At this writing I still haven’t seen Harry Potter and the Receding Hairline, or whatever this one is called. But I did get to attend a demonstration of the latest technological marvel by which that film can be experienced, by 26 people per show in Scottsdale, that is.
The new UltraStar Cinema opened last month, a stone’s throw from the Kyrene Corridor in the shell of the old UA Pavilions at Indian Bend and the 101. It’s an all-digital multiplex with certain reserved-seating auditoriums limited to audiences 21 and older, VIP lounges for private parties, gourmet concessions and other such amenities.
In one of the auditoriums (not one of the age-exclusive ones), 26 seats feature “D-BOX enhanced motion chair technology.” Available for an upgrade fee, these seats, put simply, move you around in sync with the movie. They tilt and rock and rise and fall during chase scenes, register the impact of punches during fistfights, and so on. A control on one arm of the seats allows the intensity of the motion to be adjusted, or turned off, by the moviegoer.
By way of demonstration, we were shown a clip from The Polar Express, in which the train goes hurtling up and down a stretch of roller-coaster-like track, first with the motion seats on, and then with them off, to show how much is missing. I’m terrified by roller-coasters, and thought I might dislike this effect, but I liked it, and I can’t deny that the second time through, the experience seemed a little tame and sterile.
But UltraStar VP of Operations Damon Rubio, who introduced the system, was at pains to assure that D-BOX wasn’t intended to turns movies into two-hour thrill rides. He noted that the “Motion Artists” who create these tracks also work to create small, subtle effects, like the “hiccup” at the end of an elevator ride, that contribute to immersion in a moviegoing experience.
This was borne out by the second part of the demo: We were then shown the first ten minutes or so of The Expendables, the Sylvester Stallone actioner. The chairs shook at the gunshots and pummelings, of course, but cooler still was the moment when Stallone and pals, in a speedboat, pull up alongside a ship they’re raiding, and we faintly feel the rocking of the waves. Later, as they ride to their next adventure on an airplane, we feel the vibration of the droning engines.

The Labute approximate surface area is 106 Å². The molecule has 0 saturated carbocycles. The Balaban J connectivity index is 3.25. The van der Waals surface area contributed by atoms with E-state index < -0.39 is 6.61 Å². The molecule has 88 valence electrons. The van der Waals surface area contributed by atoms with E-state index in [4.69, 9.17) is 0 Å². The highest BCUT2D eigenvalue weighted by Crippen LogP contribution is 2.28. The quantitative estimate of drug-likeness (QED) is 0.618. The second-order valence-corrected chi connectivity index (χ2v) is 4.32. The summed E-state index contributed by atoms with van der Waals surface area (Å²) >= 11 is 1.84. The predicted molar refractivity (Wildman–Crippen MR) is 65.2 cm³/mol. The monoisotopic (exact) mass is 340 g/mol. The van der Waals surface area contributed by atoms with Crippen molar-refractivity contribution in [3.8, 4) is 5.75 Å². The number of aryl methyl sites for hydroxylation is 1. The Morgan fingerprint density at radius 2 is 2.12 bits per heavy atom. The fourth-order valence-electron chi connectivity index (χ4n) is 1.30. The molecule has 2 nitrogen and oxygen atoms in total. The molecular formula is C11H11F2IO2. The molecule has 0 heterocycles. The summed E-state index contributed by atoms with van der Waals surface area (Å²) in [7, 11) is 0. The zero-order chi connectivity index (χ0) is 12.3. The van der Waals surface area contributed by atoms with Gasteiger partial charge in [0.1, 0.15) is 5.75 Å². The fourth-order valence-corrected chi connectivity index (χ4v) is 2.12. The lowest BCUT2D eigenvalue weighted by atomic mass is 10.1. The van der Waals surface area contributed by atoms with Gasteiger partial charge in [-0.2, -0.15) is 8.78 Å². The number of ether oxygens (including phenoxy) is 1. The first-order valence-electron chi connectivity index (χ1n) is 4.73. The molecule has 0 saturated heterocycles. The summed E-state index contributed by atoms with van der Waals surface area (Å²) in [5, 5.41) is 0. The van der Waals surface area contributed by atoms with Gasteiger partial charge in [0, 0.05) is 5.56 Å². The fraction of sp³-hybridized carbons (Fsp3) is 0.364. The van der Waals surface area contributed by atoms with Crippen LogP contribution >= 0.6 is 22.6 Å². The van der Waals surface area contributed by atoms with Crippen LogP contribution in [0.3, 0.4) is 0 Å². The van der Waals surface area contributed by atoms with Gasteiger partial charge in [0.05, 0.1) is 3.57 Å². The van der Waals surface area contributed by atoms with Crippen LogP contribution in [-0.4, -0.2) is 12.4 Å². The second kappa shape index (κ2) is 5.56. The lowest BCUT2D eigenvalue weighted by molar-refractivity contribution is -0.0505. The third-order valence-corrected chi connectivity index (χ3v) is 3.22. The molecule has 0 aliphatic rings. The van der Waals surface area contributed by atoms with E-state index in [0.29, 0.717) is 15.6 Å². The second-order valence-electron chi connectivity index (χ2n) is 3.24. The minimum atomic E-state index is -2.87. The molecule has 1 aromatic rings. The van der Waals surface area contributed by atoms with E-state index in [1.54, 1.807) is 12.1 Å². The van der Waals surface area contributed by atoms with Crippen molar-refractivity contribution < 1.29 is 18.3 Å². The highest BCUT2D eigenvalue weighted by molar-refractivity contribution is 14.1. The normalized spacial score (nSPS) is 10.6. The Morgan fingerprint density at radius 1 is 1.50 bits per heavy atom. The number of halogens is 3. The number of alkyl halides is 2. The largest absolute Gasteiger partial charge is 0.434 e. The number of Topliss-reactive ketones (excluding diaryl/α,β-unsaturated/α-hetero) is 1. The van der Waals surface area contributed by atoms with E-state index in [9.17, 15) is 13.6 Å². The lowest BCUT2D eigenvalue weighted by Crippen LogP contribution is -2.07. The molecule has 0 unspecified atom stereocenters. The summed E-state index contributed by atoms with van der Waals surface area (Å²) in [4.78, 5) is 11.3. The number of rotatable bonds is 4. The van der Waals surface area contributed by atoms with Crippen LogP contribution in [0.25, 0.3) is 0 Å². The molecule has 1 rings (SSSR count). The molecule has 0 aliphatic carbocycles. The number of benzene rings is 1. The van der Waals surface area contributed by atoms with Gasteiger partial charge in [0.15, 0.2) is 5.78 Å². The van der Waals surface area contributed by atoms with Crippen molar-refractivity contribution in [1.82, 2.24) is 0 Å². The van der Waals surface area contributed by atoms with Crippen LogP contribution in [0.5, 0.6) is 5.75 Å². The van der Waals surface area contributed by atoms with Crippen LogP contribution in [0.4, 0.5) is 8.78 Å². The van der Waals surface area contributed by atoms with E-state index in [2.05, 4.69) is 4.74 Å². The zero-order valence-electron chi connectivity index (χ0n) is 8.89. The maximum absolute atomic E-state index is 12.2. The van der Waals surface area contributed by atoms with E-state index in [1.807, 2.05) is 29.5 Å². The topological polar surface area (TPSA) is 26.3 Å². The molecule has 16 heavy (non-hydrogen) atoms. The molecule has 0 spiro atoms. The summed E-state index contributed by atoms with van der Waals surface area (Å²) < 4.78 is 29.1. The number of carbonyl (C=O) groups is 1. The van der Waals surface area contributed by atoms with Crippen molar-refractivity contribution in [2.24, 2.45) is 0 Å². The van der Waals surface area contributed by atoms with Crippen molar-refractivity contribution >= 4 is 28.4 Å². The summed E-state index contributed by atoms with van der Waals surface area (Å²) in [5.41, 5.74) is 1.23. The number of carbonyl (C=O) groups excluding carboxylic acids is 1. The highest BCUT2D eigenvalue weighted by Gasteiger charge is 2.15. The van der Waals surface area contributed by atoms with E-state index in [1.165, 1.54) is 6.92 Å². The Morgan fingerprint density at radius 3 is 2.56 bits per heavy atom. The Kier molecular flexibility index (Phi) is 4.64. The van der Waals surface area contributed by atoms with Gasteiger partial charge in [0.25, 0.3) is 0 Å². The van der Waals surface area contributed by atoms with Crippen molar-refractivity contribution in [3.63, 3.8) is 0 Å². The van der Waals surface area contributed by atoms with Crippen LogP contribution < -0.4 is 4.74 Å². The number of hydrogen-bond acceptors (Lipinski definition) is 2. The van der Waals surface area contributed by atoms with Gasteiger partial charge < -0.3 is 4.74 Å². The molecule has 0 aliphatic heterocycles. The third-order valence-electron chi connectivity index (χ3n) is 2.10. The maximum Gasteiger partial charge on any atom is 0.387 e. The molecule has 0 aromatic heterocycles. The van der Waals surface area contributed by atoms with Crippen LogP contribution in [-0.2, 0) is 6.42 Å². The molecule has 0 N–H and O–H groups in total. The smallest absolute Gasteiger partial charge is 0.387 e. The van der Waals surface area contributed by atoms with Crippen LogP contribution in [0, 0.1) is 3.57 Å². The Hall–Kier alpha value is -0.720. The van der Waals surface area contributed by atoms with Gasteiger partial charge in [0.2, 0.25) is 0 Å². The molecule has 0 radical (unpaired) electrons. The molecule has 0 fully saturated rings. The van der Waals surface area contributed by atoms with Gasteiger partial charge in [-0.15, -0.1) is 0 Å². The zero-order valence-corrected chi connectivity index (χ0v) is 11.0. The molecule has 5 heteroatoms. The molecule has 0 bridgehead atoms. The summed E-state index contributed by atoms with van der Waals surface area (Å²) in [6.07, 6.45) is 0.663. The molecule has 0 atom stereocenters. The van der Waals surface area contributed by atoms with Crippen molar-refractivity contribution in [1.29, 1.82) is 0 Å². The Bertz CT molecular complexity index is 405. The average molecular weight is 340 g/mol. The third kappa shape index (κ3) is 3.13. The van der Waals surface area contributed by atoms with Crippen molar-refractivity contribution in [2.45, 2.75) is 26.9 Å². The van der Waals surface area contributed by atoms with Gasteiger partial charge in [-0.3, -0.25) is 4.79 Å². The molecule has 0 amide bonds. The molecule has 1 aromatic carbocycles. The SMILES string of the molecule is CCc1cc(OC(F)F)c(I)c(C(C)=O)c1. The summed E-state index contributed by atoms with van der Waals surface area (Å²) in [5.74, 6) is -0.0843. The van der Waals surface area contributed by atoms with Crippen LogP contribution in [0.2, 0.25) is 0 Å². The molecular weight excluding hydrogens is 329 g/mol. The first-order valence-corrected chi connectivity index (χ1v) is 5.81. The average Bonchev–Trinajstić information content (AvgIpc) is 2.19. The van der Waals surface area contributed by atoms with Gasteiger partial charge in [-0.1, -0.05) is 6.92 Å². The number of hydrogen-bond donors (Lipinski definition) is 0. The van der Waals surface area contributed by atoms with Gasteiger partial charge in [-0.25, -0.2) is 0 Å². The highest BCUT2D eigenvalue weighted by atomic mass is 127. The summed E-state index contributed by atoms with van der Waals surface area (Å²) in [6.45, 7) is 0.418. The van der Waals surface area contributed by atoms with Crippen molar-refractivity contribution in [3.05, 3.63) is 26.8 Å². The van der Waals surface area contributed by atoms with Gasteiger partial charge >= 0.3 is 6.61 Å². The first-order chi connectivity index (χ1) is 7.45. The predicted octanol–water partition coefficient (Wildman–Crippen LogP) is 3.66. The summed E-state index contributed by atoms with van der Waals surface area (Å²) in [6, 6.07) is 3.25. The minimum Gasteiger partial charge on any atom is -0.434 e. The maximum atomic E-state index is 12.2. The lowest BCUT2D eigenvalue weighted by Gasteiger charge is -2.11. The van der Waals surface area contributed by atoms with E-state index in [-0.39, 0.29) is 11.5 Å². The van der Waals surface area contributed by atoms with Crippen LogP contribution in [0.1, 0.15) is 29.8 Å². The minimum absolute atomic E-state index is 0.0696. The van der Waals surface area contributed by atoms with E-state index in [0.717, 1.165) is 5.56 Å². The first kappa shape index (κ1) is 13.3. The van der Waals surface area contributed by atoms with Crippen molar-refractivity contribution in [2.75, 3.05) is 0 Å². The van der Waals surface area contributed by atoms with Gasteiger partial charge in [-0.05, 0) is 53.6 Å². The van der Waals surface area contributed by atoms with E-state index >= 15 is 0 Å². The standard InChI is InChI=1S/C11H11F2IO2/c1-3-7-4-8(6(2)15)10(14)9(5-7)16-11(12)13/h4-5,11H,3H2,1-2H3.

The current Harry Potter flick is the first to offer the DBOX experience at Scottsdale UltraStar; Rubio says that the upcoming Tron: Legacy will be another. But there are also demonstration seats in the lobby which allow visitors to try it on for side. Obviously not everybody will like this, nor is it appropriate for every movie. But it strikes me as more than a gimmick, like William Castle’s notorious “Percepto” and “Emergo.” Or, if it is a gimmick, it’s a good gimmick.
I’m inclined to think that these non-visual, non-aural environmental enhancements could become a seriously-taken aspect of cinema art. I remember getting my mind blown when I went to Disneyworld in Florida as a ten-year-old, and took the rocket-ship ride, in which the seats sank to simulate the g-forces, and later drifted to simulate weightlessness.
More than ten years later, during a visit to Epcot Center with my then-girlfriend in the mid-80s, I saw the short film Captain EO. I can remember almost nothing about it, except how intensely it generated a sense of “being there” when Michael Jackson opened the hatch of his spaceship, and we in the audience felt a draft of cold clammy air from outside come right through the screen. It’s very clear to me that, if you can afford them, such techniques could be powerful addition to the cinematic bag of tricks.
At a grand opening party for UltraStar this week, I heard Diamondbacks great Luis Gonzales give a short speech of welcome to the place, which is just minutes from the new Diamondbacks/Rockies Spring Training Stadium. With startling candor, the slugger remarked: “…Don’t confuse DBOX with D-backs…If you’ve tried those seats, and if you’ve seen the D-backs the last couple of years…You’re going to want to be in the DBOX seats.”